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Caroline Seydel is an independent science writer based in Los Angeles, CA. She has a MS in genetics from Stanford University. Her writing has appeared in Nature Biotechnology, Genetic Engineering News, and Forbes.com.
Headshot of Ting Wu, Credit: Wyss Institute

After giving a talk in Seattle about chromosome pairing, Chao-ting (Ting) Wu boarded the redeye flight back to Boston and settled in to read a new research paper on an odd new discovery in the human genome. “It was so exciting, I had to get up and walk around on the plane,” she says. “I could not stay in my seat.”

The paper that had Wu pacing the aisle that day was the first report describing DNA sequences called ultraconserved elements (UCEs), from Gill Bejerano in David Haussler’s group at UC Santa Cruz. UCEs are nucleotide sequences more than 200 nucleotides long that are identical in the human, rat, and mouse genomes. It’s incredibly unlikely that a sequence that long could remain unchanged over hundreds of millions of years of evolution, and yet Bejerano reported finding 481 of them.

“I remember reading it and thinking, how can that be?” Wu says. “How could we have missed this? How can something be so important and so hidden?”

Intrigued, Wu began studying UCEs in her own lab. “They are considered by some to be the longest-standing mystery of the genome era,” she says. “We don’t have an explanation for why any genome would retain even one sequence that long. The reason my lab studies it is this: pairing could be a very simple explanation.”

Wu has spent decades studying how homologous chromosomes pair up. Once considered a quirk of Drosophila’s genome, the idea that chromosomes communicate by coming into contact with each other is now being studied in mammals, fungi, and even plants. “It’s moved from being an ‘artifact’ to possibly being a universal way in which homologous chromosomes can communicate,” Wu says. “That’s been extremely exciting to see.”

Wu’s studies began when she was a graduate student with William Gelbart, who was a professor at Harvard University and a previous awardee of the George W. Beadle Award, and continued in her own laboratory with Jim Morris, a graduate student and now a professor at Brandeis University, and Pam Geyer, a professor at the University of Iowa. These studies focused on transvection, in which gene expression can be regulated by interactions between homologous alleles on different chromosomes. If the basis of UCEs is pairing, she speculates, that could explain why the sequences cannot tolerate changes.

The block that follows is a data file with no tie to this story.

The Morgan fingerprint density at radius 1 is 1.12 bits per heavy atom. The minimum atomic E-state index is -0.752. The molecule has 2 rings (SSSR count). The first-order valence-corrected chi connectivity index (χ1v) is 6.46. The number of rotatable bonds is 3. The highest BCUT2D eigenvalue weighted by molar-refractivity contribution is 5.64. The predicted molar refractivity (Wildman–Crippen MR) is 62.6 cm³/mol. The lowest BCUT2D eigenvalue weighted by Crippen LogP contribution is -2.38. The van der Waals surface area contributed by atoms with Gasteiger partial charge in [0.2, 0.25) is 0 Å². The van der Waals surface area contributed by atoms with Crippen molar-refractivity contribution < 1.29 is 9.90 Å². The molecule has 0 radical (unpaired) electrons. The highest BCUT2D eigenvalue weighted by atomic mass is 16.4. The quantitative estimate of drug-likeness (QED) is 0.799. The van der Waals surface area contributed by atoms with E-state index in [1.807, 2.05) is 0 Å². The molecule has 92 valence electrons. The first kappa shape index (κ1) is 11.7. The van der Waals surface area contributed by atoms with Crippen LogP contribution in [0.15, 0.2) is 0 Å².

This model aligns two otherwise incongruous observations. First, she and Adnan Derti, a graduate student and now at Auron Therapeutics, discovered that copy number variation of a UCE – a deletion or duplication – is rarely found in healthy individuals. On the other hand, other groups found that some UCEs can be deleted from both chromosomes without causing lethality in mice. The pairing model, however, predicts exactly such outcomes for UCEs whose function is to pair.

Perhaps these perfectly conserved regions act as “guardians of the genome,” she speculates, helping preserve the integrity of the full set of chromosomes. Understanding them could ultimately provide protection from disease.

“She’s always thinking about the weird and the wonderful, and what are the things we have no idea about,” says Jack Bateman, a former postdoc who studied transvection and now heads his own lab at Bowdoin College. “She’s so fun to talk to because she just has these ideas that are different.”

In addition to her work as professor of genetics at Harvard Medical School, she directs the Consortium for Space Genetics and the Personal Genetics Education Project (pgEd), a public engagement program intended to empower citizens to educate themselves about the genomic technologies that pervade our modern society. This team of scientists, social scientists, educators, and community organizers work with schools, teachers, policymakers, filmmakers, communities of faith, and other groups to prompt conversations about the benefits and ethical and social implications of genetics.

For all of these diverse contributions, Ting Wu has been awarded the 2021 George W. Beadle Award from the Genetics Society of America, which recognizes individuals who have made outstanding contributions to the community of genetics researchers beyond an exemplary research career. 

“She’s so passionate about things,” says Pamela Geyer, professor of biochemistry at the University of Iowa, one of the scientists who nominated Wu for the award. “She pushes you to think about things in a different way.”

At some point thinking becomes experimenting, and, eventually, time came to get a good look at the chromosomes, themselves. Thanks to work done in Wu’s lab, geneticists have powerful tools to visualize the 3D shapes of chromosomes and trace the dynamic system as they interact.